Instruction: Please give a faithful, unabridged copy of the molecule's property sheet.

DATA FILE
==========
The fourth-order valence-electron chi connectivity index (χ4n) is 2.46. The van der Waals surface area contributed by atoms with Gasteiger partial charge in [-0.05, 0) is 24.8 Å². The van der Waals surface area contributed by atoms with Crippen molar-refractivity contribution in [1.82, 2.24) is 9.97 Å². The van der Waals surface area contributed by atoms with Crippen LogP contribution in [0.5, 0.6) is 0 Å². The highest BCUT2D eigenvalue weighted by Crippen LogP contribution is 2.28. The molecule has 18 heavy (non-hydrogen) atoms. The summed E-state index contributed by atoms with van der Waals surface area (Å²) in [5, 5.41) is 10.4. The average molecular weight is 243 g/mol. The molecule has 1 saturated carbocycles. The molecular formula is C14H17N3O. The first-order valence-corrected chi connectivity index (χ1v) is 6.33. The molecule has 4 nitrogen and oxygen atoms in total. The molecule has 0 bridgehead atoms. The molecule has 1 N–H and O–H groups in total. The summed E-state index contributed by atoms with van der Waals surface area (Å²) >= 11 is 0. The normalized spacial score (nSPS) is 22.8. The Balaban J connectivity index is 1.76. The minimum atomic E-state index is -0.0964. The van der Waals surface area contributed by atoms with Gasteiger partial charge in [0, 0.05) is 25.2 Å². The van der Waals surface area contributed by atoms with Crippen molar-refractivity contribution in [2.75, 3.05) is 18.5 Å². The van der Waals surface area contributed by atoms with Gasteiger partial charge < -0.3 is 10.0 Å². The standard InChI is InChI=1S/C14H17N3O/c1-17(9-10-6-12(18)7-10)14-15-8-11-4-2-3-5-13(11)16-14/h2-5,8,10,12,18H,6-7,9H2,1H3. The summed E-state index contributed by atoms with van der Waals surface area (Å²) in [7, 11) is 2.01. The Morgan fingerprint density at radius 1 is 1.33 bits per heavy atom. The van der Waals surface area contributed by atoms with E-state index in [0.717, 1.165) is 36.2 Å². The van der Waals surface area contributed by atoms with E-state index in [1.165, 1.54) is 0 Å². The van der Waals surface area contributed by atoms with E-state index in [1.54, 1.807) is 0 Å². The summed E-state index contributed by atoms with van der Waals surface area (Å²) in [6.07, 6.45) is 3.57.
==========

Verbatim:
The fourth-order valence-electron chi connectivity index (χ4n) is 2.46. The van der Waals surface area contributed by atoms with Gasteiger partial charge in [-0.05, 0) is 24.8 Å². The van der Waals surface area contributed by atoms with Crippen molar-refractivity contribution in [1.82, 2.24) is 9.97 Å². The van der Waals surface area contributed by atoms with Crippen LogP contribution in [0.5, 0.6) is 0 Å². The highest BCUT2D eigenvalue weighted by Crippen LogP contribution is 2.28. The molecule has 18 heavy (non-hydrogen) atoms. The summed E-state index contributed by atoms with van der Waals surface area (Å²) in [5, 5.41) is 10.4. The average molecular weight is 243 g/mol. The molecule has 1 saturated carbocycles. The molecular formula is C14H17N3O. The first-order valence-corrected chi connectivity index (χ1v) is 6.33. The molecule has 4 nitrogen and oxygen atoms in total. The molecule has 0 bridgehead atoms. The molecule has 1 N–H and O–H groups in total. The summed E-state index contributed by atoms with van der Waals surface area (Å²) >= 11 is 0. The normalized spacial score (nSPS) is 22.8. The Balaban J connectivity index is 1.76. The minimum atomic E-state index is -0.0964. The van der Waals surface area contributed by atoms with Gasteiger partial charge in [0, 0.05) is 25.2 Å². The van der Waals surface area contributed by atoms with Crippen molar-refractivity contribution in [2.75, 3.05) is 18.5 Å². The van der Waals surface area contributed by atoms with Gasteiger partial charge < -0.3 is 10.0 Å². The standard InChI is InChI=1S/C14H17N3O/c1-17(9-10-6-12(18)7-10)14-15-8-11-4-2-3-5-13(11)16-14/h2-5,8,10,12,18H,6-7,9H2,1H3. The summed E-state index contributed by atoms with van der Waals surface area (Å²) in [7, 11) is 2.01. The Morgan fingerprint density at radius 1 is 1.33 bits per heavy atom. The van der Waals surface area contributed by atoms with E-state index in [0.717, 1.165) is 36.2 Å². The van der Waals surface area contributed by atoms with E-state index in [1.165, 1.54) is 0 Å². The van der Waals surface area contributed by atoms with E-state index in [1.54, 1.807) is 0 Å². The summed E-state index contributed by atoms with van der Waals surface area (Å²) in [6.07, 6.45) is 3.57.